Enter by Saturday, June 22nd, and I'll announce the winner on Monday, June 24th. Good luck!

Monday, June 10, 2013

Keeping it in Context

After last week's post, I couldn't get the idea of "Context" out of my head. It's not something I've thought about consciously as I write, yet it's kind of important.

First, what is context?

My good friend, Merriam-Webster says it's "the parts of a discourse that surround a word or passage and can throw light on its meaning."

Blah, blah, blah, what?

On a basic level, this means that context is the sentence before or after a given piece of information. For example, suppose I said "I ate the little boy." Sounds kind of gruesome, doesn't it?

But if I give you some context (i.e. the sentence before), the whole meaning can change: "We made a pancake family for dinner. I ate the little boy."

Relieved to know I'm not cannibal? Me, too.

And while this is fascinating stuff, Merriam-Webster also gave a second definition that is especially important to authors: "the interrelated conditions in which something exists or occurs : environment, setting"

Environment. Setting. Sound familiar? It's what drives every character's reaction to every event in your book. And when we ignore Context, or simply fail to consider it, we have credibility issues.

I personally learn from examples better than explanations, so here we go.


1. Let's suppose we are writing an historical fiction that takes place in the 1500's.

Our mc is a 16-year-old young woman. Of course, we all want a strong female lead, so she gives her hair pink streaks, and secretly sneaks out at night to burn corsets and rails against her father (and every other male she meets) about the repression of women and how she should be allowed to become a Blacksmith if she darned well pleases.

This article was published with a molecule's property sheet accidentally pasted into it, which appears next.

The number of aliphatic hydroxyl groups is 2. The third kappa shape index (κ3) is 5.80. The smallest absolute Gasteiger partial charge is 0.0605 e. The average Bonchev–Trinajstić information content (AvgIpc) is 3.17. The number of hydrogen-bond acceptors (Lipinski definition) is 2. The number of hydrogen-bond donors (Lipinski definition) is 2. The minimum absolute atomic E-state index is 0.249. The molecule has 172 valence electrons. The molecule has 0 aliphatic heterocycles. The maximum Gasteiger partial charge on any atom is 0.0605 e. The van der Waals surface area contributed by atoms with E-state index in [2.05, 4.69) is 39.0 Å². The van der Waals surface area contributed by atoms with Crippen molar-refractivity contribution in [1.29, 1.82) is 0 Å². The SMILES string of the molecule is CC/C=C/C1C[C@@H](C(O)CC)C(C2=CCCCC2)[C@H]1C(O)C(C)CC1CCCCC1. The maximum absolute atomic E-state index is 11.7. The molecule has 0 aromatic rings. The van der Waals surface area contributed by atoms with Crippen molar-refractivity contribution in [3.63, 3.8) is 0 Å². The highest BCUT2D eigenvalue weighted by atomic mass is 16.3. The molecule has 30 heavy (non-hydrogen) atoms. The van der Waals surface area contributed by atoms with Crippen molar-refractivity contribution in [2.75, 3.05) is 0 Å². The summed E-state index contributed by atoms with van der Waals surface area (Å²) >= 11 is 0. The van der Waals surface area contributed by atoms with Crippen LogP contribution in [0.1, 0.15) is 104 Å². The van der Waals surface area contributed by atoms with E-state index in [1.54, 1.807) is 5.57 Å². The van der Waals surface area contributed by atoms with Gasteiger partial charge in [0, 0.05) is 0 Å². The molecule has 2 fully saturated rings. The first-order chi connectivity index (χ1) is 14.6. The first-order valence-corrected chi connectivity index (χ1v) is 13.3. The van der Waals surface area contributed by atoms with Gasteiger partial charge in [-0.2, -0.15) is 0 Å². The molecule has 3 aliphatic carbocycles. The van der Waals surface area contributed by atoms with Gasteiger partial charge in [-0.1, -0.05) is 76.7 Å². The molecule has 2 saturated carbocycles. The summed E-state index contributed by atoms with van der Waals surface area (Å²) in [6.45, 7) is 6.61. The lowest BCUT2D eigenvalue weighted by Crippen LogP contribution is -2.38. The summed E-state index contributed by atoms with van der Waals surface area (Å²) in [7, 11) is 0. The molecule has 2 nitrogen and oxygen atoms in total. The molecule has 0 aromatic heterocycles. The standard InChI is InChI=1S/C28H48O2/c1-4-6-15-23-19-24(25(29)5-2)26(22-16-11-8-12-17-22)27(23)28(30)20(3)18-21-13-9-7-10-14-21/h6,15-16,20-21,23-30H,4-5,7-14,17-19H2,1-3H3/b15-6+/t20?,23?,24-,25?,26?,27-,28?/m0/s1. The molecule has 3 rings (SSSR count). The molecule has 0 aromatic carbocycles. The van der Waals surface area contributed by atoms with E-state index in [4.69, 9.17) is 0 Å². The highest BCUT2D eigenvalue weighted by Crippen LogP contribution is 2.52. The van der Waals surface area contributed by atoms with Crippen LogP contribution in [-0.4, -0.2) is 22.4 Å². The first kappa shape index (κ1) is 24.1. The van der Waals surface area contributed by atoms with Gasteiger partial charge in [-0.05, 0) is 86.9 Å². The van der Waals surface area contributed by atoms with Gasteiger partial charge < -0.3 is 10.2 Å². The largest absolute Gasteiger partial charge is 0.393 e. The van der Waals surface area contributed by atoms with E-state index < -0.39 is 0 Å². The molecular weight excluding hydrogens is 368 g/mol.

You see the problem? This character is not believable. She is shouting ideals of a time period well-beyond hers, and participating in activities that were probably never thought of back then.

Now, make this into a fantasy or dystopian . . . in other words, change the Context . . . and you're on your way to some great world building. Context changes everything.

2. Let's make this one a contemporary chapter book.

Our mc is a 5-year-old boy who loves frogs and dirt. He loves worms and bugs, and catches grasshoppers for fun, but he always lets them go. He looks at spiders through magnifying glasses, makes match-box beds for pill bugs, and hosts a sit-in protest when his mom tries to spray an anthill in her flowerbed. Then one day, he sees a garden snake and takes his mom's hoe and hacks it to death.